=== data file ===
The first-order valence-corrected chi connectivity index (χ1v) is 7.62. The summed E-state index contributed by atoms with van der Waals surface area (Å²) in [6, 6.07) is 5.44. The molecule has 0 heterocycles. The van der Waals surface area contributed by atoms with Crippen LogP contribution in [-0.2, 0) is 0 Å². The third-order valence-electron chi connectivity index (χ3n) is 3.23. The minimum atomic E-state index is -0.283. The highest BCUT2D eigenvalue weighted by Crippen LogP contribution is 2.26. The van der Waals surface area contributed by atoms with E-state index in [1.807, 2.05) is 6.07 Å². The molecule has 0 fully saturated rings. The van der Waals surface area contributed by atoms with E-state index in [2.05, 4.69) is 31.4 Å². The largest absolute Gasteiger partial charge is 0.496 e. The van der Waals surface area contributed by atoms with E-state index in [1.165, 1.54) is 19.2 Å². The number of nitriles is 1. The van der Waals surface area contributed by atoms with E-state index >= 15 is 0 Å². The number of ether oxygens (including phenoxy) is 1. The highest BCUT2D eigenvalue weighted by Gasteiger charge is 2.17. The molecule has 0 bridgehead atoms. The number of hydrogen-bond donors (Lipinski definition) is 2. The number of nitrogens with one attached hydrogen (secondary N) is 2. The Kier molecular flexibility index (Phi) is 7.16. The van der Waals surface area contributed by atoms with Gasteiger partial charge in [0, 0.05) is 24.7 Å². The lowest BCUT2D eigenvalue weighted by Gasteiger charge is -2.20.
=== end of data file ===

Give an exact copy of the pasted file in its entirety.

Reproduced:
The first-order valence-corrected chi connectivity index (χ1v) is 7.62. The summed E-state index contributed by atoms with van der Waals surface area (Å²) in [6, 6.07) is 5.44. The molecule has 0 heterocycles. The van der Waals surface area contributed by atoms with Crippen LogP contribution in [-0.2, 0) is 0 Å². The third-order valence-electron chi connectivity index (χ3n) is 3.23. The minimum atomic E-state index is -0.283. The highest BCUT2D eigenvalue weighted by Crippen LogP contribution is 2.26. The van der Waals surface area contributed by atoms with E-state index in [1.807, 2.05) is 6.07 Å². The molecule has 0 fully saturated rings. The van der Waals surface area contributed by atoms with E-state index in [2.05, 4.69) is 31.4 Å². The largest absolute Gasteiger partial charge is 0.496 e. The van der Waals surface area contributed by atoms with E-state index in [1.165, 1.54) is 19.2 Å². The number of nitriles is 1. The van der Waals surface area contributed by atoms with E-state index >= 15 is 0 Å². The number of ether oxygens (including phenoxy) is 1. The highest BCUT2D eigenvalue weighted by Gasteiger charge is 2.17. The molecule has 0 bridgehead atoms. The number of hydrogen-bond donors (Lipinski definition) is 2. The number of nitrogens with one attached hydrogen (secondary N) is 2. The Kier molecular flexibility index (Phi) is 7.16. The van der Waals surface area contributed by atoms with Gasteiger partial charge in [0, 0.05) is 24.7 Å². The lowest BCUT2D eigenvalue weighted by Gasteiger charge is -2.20.